, the disk-drive company. "An investment in Seagate provides an investor with exposure to a disk-drive company with a net cash balance sheet and several valuable investment stakes, including a significant stake in
. Each share of Seagate controls 0.44 shares of Veritas. The Veritas stake, based on yesterday's price, is worth almost $12 more than the current price of Seagate, on a per-share basis. (That's 0.44 times Veritas' closing price of 125 3/8, minus the closing price of Seagate, 43 3/4.) "Veritas is up 500% for the year," Woodberrry says. "That is the kind of stock momentum technology investors like to say that they own in their portfolio at the end of a quarter. Seagate is clearly the smarter way to own the theme, even though Seagate is selling shares of Veritas and buying back their own shares." Woodberry is long Seagate and has no position in Veritas.
Herb's Latest: Join the discussion on
TSC message boards.
, a communication systems company. Each IPC share controls five shares of
, which is in the extranet business. IPC closed yesterday at 59; IXnet finished at 21 3/8. Woodberry considers it the best value of the group because the investment stake is worth almost twice the current stock price. But this warning: IPC is fairly illiquid, thanks to a majority holding by
Citicorp Venture Capital
. Woodberry is long IPC and short IXnet.
, a large Canadian communications company. Each BCE shares controls 0.84 shares of
. Woodberry says that BCE, which closed yesterday at 79 3/4, has a substantially higher net asset value and has other publicly traded assets, including
. "BCE is the significantly cheaper way of owning Nortel," says Woodberry. Based on yesterday's closing price of 92 13/16, Nortel implies a value of $77.96 for BCE. Put another way, BCE, at 79 3/4 trades at only a $2 premium to its investment stake in Nortel. Additionally, BCE has a significant ownership stake in Bell Canada. "So," Woodberry says, "if you owned Nortel, you could get more investment value for your dollar through an investment in BCE." He has no investment positions in either BCE or Nortel, because, in his words, BCE/Nortel is a "crowded trade."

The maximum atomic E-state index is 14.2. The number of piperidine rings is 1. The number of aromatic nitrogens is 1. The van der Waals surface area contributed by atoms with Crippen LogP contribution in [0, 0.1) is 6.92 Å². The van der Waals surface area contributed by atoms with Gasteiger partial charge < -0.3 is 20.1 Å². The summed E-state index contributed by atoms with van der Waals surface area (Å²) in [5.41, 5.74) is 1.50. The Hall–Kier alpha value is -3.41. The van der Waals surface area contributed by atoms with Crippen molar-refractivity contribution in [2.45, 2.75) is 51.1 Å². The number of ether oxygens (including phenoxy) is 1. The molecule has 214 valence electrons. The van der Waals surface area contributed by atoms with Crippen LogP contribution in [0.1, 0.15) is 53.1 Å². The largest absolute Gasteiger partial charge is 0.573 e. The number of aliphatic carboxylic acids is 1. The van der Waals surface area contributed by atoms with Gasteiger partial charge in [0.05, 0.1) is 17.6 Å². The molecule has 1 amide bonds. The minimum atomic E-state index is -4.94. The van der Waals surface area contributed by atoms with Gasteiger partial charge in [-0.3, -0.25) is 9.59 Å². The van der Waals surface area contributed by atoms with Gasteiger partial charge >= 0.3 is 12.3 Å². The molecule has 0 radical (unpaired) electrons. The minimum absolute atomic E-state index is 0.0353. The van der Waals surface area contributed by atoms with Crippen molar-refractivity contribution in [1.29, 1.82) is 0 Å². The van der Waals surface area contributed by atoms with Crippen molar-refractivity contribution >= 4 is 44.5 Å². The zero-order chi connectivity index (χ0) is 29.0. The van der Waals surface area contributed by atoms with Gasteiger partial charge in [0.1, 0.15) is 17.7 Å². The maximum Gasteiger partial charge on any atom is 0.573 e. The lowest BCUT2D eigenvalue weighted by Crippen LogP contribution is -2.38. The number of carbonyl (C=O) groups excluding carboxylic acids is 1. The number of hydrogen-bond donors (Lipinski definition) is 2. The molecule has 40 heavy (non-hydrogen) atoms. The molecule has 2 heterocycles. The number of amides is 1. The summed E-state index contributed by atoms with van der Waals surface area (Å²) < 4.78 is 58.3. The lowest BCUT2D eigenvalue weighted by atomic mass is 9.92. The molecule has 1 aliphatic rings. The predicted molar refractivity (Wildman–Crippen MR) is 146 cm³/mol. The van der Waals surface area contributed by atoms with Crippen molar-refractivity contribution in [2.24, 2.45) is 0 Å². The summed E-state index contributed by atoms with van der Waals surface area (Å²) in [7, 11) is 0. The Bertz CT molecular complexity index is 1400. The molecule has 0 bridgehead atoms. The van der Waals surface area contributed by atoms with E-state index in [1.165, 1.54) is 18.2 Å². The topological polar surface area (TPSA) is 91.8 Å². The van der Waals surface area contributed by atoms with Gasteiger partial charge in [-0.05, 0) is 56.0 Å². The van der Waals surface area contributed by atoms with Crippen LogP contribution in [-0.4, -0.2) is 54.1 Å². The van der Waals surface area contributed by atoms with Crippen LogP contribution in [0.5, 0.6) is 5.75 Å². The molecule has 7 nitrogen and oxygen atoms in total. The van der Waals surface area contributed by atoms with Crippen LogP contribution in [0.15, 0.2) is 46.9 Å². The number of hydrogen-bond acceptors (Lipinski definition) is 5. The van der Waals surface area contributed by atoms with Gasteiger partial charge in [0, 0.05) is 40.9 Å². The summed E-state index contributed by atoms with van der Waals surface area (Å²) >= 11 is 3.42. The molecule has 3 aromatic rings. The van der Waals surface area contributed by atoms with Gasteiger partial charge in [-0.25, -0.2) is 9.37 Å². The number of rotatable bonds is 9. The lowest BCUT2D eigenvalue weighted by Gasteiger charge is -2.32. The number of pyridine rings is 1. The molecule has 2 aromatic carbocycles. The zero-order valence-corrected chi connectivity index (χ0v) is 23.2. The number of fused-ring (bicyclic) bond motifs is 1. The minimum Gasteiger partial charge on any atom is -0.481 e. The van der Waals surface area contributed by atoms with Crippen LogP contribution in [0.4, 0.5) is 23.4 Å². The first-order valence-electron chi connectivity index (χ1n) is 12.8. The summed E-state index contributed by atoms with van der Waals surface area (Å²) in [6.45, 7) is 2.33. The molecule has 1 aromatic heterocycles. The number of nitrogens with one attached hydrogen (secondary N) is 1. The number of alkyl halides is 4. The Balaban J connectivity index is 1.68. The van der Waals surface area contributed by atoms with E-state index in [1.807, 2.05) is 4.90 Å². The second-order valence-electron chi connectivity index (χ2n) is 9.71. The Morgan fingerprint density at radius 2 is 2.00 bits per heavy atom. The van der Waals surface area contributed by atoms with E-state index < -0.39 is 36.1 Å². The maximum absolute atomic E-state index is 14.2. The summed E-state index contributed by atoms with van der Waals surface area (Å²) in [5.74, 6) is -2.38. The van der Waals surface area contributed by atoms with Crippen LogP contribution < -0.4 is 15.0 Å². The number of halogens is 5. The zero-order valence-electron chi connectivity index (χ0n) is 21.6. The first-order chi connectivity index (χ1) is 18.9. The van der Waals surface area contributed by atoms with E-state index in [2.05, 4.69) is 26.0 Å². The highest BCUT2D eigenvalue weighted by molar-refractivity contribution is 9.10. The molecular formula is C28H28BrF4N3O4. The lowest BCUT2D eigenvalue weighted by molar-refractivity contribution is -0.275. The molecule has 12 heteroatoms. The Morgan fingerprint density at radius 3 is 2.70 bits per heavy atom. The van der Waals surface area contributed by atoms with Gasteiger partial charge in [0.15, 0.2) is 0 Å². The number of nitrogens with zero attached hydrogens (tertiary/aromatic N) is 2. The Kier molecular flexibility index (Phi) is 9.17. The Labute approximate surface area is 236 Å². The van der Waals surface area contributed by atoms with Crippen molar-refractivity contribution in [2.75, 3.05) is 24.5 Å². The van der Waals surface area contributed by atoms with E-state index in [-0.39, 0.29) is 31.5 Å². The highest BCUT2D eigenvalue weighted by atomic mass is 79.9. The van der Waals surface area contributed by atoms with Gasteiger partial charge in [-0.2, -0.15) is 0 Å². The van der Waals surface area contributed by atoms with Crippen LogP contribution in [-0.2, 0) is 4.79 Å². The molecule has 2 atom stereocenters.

, which is an international broadband communications provider of video, voice and data services. Each UnitedGlobal share controls 0.7 shares of
United Pan Europe
. Woodberry says that after subtracting UnitedGlobal's stake in United Pan Europe, the remaining components of UnitedGlobal's net asset value per share are worth approximately $13. In essence, you have a $56 stock that has a $78 per-share investment stake in United Pan Europe, as well as a $91 net asset value. Woodberry is long UnitedGlobal and short United Pan Europe.
The obvious question, of course, is how does an investor in, say, Seagate ever realize the value in a Veritas? Well, they don't get the
value of Veritas. But they also don't have the same level of downside risk as a stock that is up over 500% year to date. But as the value of the asset rises, so should the value of the company's stock. "Management of Seagate is creating significant shareholder value by selling a portion of their stake in Veritas and by buying their own shares," Woodberry says. "Seagate shareholders continue to hold a valuable stake in Veritas, but they also benefit from a significant reduction in shares outstanding." Year to date, Seagate has repurchased almost 20% of outstanding shares. "As an investor in Seagate," he adds, "I have a tremendous net asset value and a management team that is aggressively creating value."
For the rest of today's column, keep an eye on the site this morning.
Herb Greenberg writes daily for TheStreet.com. In keeping with TSC's editorial policy, he doesn't own or short individual stocks, though he owns stock in TheStreet.com. He also doesn't invest in hedge funds or other private investment partnerships. He welcomes your feedback at
email@example.com. Greenberg also writes a monthly column for Fortune.
Mark Martinez assisted with the reporting of this column.
Copyright 1999, TheStreet.com